Most Territory kids have low literacy levels, which makes pictures a great stimulus to start a lesson. In fact they’re great for all sorts of kids, because it’s something new they have to think about and analyse. Different people see different things in pictures depending on their backgrounds and experiences, which leads to a rich class discussion. But it can be difficult if the reactions you get are completely unexpected. So put it out there and ask.


"I want to use this as a stimulus image for Year 7 science, what do you think when you see it?"

Twitter shares images through services like TwitPic, yfrog, imgur and Instagram, as well as videos, links and of course text. It makes it very easy to broadcast your idea and ask opinions.


Twitter gives you unprecedented access to professionals and therefore experts. Want to contact a published children’s author? A poet? A science journalist? A historian/geographer/economist/lawyer/chef/photographer/you name it? Chances are there is one on Twitter. Living in a remote community drastically restricts the range of people you have direct access to, but Twitter opens it up again.

You can use it as a simple tool to find people then email them,

“Please RT! Looking for an Australian biogeography expert for school questions.”

Twitter users tend to be helpful little souls, especially when asked politely and for a good cause such as school. The RT stands for ‘re-tweet’ and it’s when someone repeats your tweet to their own followers. With a few re-tweets a message may get in front of many thousands of people, and thousands of heads are way better than one.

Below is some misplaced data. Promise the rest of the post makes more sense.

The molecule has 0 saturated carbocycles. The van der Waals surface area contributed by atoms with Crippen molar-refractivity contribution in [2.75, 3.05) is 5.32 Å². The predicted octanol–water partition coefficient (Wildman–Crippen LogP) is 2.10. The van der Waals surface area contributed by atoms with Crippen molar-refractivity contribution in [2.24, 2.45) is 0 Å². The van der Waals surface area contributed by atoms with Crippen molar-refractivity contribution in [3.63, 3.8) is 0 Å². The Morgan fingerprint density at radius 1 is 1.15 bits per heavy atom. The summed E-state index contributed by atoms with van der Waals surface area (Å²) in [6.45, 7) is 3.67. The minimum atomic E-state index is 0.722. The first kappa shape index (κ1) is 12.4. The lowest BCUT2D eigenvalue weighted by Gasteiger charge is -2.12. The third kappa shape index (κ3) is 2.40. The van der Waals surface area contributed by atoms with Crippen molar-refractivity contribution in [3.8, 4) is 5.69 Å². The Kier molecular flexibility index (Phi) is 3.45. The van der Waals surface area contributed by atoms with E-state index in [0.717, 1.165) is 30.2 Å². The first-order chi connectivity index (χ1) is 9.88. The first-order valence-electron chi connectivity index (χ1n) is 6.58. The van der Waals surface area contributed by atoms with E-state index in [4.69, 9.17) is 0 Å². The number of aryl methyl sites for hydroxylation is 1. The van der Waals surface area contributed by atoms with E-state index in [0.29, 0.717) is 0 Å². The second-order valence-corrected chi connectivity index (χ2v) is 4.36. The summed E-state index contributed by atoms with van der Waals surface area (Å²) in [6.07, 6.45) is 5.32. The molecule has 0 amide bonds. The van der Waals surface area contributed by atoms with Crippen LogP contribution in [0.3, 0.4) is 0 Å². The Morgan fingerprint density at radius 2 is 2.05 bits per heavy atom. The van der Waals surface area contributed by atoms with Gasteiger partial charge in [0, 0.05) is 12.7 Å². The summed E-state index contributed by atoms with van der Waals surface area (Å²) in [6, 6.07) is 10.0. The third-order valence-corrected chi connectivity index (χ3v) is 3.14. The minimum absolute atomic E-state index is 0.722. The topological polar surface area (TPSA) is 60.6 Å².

Or you could get really daring and set up a Twitter chat with your experts. Imagine if you found half a dozen sportspeople who were willing to be available on Twitter during your class time? Tweets are only 140 characters, so you can do a prepatory lesson of writing questions as tweets. Then during your scheduled time your students tweet their questions to your experts and get the answers. How much collaboration, how much literacy, how much analysis afterwards would you get out of that?

The world is a big place

And a community is tiny. An ongoing problem in communities is helping kids to realise just how big the world is and how different other countries are. So back to those helpful Tweeps who get a kick out of helping little kids:

“Please answer and RT for our class – What’s your weather like today?”

“What time is it where you are?”

“Where are you – town, state, country?”

“What do you do after school?”

“How much does a loaf of bread cost you?”

What more would you like to know? Putting out a single tweet then collecting all the answers could be the basis for several lessons worth of research into different cultures, climates and countries.

Current Events

How sad is this – I get all my news from Twitter. Revolutions, political commentary, the US debt shenanigans, riots, earthquakes and celebrity deaths all make their way to Twitter faster and with more angles, commentary and opinions than traditional news outlets. By keeping an eye on Twitter you can learn about world news even from the middle of nowhere, and the richness lets you do all sorts of things with it:

  • Compare two different news sources to see if they present the story differently.
  • Track a breaking story, such as an earthquake, over time and see how it changes.
  • Investigate the difference between factual writing and opinion.
  • Compare different opinions and see how people support their argument.


Quotes are a powerful way to sample and illustrate opinion and connect with people. If they know they are being quoted, most people try to say something significant and 140 characters makes you choose with care. This can lead to powerful and thoughtful language. You can ask people at large for their thoughts and feelings, but don’t forget you can also target specific people.

@KRuddMP @JuliaGillard What is your opinion on Sorry Day?

What other ideas do you have to use Twitter for your classes?